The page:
To trigger an FCW at the right moment we need to predict if any hard braking is required in the near future. Luckily, for our Adaptive Cruise Control, we used model predictive control to build an advanced planner which calculates the desired speed trajectory for the next 10 seconds. This uses an optimization algorithm, based on radar and vision information of the lead car (e.g. relative position and speed) and speed and acceleration of your own car.

This optimization algorithm tries to keep the car out of the ‘danger zone’ of the lead car, while minimizing passenger discomfort by acceleration and jerk. This ‘danger zone’ is defined as the distance in which the driver has less than 1.8 seconds to avoid a collision if the lead car would suddenly start braking very hard. According to [Zhang, Antonsson & Grote 2006],1.8 seconds should give most drivers enough time to react

This optimization runs 20 times per second and generates a speed and acceleration trajectory. If this trajectory contains a deceleration that is significantly lower than our current deceleration, we know hard braking is required in the near future and it is time to warn the driver.

This optimization runs 20 times per second and generates a speed and acceleration trajectory.

However, just using this trajectory would generate a lot of false positives. There are a lot of situations where a human drivers enter the danger zone while this is still pretty safe. For example, this happens when the driver is about to change lanes. By running the algorithm on a lot of data we were able to come up with conditions to filter these false positives, while still keeping most of the useful warnings.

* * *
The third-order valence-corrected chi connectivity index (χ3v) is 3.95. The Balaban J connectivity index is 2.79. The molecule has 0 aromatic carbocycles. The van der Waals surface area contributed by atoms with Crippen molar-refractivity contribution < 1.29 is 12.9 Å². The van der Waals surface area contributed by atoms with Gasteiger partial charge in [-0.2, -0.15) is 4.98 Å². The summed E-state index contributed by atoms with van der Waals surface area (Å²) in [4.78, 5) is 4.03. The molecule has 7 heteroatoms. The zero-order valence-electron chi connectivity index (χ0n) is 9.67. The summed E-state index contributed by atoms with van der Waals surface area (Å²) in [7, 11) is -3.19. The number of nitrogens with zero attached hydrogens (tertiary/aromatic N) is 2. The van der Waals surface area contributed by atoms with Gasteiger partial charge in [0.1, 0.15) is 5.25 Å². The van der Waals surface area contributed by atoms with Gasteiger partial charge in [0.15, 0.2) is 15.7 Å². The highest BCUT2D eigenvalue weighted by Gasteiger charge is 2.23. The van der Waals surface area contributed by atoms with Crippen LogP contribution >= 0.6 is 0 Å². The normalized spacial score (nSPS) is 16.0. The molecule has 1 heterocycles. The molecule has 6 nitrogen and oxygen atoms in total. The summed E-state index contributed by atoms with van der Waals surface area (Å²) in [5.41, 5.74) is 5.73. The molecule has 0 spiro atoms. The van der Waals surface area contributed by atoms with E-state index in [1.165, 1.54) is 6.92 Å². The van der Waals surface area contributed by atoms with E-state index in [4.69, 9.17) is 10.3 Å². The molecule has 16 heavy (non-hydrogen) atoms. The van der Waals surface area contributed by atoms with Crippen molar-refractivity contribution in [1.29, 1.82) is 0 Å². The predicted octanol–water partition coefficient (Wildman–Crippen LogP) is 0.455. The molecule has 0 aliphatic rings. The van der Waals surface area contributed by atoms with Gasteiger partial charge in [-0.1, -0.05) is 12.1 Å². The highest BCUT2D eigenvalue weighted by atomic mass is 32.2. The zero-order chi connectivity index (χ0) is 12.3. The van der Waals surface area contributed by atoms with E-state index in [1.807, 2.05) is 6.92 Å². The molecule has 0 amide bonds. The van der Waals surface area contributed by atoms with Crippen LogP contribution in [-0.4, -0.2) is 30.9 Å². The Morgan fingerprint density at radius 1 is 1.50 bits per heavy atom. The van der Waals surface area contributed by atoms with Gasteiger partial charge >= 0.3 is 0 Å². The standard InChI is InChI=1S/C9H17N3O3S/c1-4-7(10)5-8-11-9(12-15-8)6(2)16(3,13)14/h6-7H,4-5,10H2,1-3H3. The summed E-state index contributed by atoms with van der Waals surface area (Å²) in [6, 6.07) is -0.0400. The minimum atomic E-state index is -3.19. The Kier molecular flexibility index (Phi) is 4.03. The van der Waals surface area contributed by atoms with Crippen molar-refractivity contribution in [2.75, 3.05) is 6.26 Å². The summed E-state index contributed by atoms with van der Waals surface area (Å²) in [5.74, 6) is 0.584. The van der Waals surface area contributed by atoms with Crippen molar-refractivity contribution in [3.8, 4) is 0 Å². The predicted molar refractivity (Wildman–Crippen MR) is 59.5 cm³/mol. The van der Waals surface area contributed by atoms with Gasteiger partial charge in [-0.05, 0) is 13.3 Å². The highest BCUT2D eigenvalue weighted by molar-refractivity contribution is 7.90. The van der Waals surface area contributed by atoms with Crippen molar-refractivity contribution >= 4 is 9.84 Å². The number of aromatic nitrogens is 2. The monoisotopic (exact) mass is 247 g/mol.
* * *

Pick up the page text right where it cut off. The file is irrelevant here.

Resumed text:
Example of a false positive


We ran our algorithm on a subset of our driving data since June 2017, about 6400 hours of driving. By changing parameters we found a tuning that resulted in 625 successful warnings and 246 false positives. There were 7531 false negatives, but most of those didn’t warrant an FCW (e.g. hard braking for a red light). This means our target of 1 false positive per 2 real warnings is reached and the system can be shipped.

Qualitative plot of false positives vs. events detected when increasing sensitivity


Of course, the development of the FCW system is not finished, because there are still situations where the system did not trigger a warning when it should have. By collecting more data and spending more time on this problem we can improve the performance over time.

Additionally, we could train a neural network based on raw camera images and feed this as an extra input to the FCW system. Alternatively we could train a net to decide whether to trigger an FCW based on the available metrics, instead of manually selecting the features for which we trigger.

However, data already shows the current system has the potential to improve the safety of our users. And unlike most of the systems built by car manufacturers, we have the ability to roll out over-the-air updates with system improvements.